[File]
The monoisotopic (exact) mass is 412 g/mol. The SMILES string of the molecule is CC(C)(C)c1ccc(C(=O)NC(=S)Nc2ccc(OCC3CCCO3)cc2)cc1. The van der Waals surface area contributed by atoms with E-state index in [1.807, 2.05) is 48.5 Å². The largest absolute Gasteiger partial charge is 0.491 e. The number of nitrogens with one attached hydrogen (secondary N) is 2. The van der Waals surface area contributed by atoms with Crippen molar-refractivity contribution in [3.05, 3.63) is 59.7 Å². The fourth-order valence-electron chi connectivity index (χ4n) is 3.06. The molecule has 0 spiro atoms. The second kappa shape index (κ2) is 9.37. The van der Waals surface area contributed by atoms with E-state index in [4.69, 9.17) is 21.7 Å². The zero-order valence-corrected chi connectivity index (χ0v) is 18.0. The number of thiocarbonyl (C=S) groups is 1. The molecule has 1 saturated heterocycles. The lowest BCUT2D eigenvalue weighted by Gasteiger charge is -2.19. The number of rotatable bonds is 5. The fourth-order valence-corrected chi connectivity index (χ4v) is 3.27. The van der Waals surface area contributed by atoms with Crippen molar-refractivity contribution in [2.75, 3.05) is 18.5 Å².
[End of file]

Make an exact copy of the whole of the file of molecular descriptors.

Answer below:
The monoisotopic (exact) mass is 412 g/mol. The SMILES string of the molecule is CC(C)(C)c1ccc(C(=O)NC(=S)Nc2ccc(OCC3CCCO3)cc2)cc1. The van der Waals surface area contributed by atoms with E-state index in [1.807, 2.05) is 48.5 Å². The largest absolute Gasteiger partial charge is 0.491 e. The number of nitrogens with one attached hydrogen (secondary N) is 2. The van der Waals surface area contributed by atoms with Crippen molar-refractivity contribution in [3.05, 3.63) is 59.7 Å². The fourth-order valence-electron chi connectivity index (χ4n) is 3.06. The molecule has 0 spiro atoms. The second kappa shape index (κ2) is 9.37. The van der Waals surface area contributed by atoms with E-state index in [4.69, 9.17) is 21.7 Å². The zero-order valence-corrected chi connectivity index (χ0v) is 18.0. The number of thiocarbonyl (C=S) groups is 1. The molecule has 1 saturated heterocycles. The lowest BCUT2D eigenvalue weighted by Gasteiger charge is -2.19. The number of rotatable bonds is 5. The fourth-order valence-corrected chi connectivity index (χ4v) is 3.27. The van der Waals surface area contributed by atoms with Crippen molar-refractivity contribution in [2.75, 3.05) is 18.5 Å².